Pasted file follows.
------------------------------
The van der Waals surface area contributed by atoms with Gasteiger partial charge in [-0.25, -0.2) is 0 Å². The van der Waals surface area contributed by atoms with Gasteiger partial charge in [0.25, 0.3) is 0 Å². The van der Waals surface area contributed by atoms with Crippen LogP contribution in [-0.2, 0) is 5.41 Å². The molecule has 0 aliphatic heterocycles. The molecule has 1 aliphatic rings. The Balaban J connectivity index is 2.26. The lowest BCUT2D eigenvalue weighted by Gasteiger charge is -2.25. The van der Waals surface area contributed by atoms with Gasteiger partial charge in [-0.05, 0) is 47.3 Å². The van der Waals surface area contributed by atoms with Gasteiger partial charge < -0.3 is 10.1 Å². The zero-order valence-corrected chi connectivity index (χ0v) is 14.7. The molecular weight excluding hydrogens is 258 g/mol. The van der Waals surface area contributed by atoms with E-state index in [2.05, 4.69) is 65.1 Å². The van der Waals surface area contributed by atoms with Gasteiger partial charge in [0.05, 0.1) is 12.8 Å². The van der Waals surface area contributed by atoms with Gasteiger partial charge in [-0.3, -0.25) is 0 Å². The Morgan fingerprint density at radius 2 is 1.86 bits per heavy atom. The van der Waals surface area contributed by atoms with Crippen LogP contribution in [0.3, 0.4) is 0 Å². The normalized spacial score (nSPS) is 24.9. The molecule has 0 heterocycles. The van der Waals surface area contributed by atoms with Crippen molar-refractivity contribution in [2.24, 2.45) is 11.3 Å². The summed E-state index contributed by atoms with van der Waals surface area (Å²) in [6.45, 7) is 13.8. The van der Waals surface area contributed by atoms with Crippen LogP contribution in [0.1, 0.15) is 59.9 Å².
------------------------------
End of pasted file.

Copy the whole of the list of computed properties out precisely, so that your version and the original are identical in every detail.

The van der Waals surface area contributed by atoms with Gasteiger partial charge in [-0.25, -0.2) is 0 Å². The van der Waals surface area contributed by atoms with Gasteiger partial charge in [0.25, 0.3) is 0 Å². The van der Waals surface area contributed by atoms with Crippen LogP contribution in [-0.2, 0) is 5.41 Å². The molecule has 0 aliphatic heterocycles. The molecule has 1 aliphatic rings. The Balaban J connectivity index is 2.26. The lowest BCUT2D eigenvalue weighted by Gasteiger charge is -2.25. The van der Waals surface area contributed by atoms with Gasteiger partial charge in [-0.05, 0) is 47.3 Å². The van der Waals surface area contributed by atoms with Gasteiger partial charge < -0.3 is 10.1 Å². The zero-order valence-corrected chi connectivity index (χ0v) is 14.7. The molecular weight excluding hydrogens is 258 g/mol. The van der Waals surface area contributed by atoms with E-state index in [2.05, 4.69) is 65.1 Å². The van der Waals surface area contributed by atoms with Gasteiger partial charge in [0.05, 0.1) is 12.8 Å². The van der Waals surface area contributed by atoms with Gasteiger partial charge in [-0.3, -0.25) is 0 Å². The Morgan fingerprint density at radius 2 is 1.86 bits per heavy atom. The van der Waals surface area contributed by atoms with Crippen LogP contribution in [0.3, 0.4) is 0 Å². The normalized spacial score (nSPS) is 24.9. The molecule has 0 heterocycles. The van der Waals surface area contributed by atoms with Crippen molar-refractivity contribution in [2.24, 2.45) is 11.3 Å². The summed E-state index contributed by atoms with van der Waals surface area (Å²) in [6.45, 7) is 13.8. The van der Waals surface area contributed by atoms with Crippen LogP contribution in [0.1, 0.15) is 59.9 Å².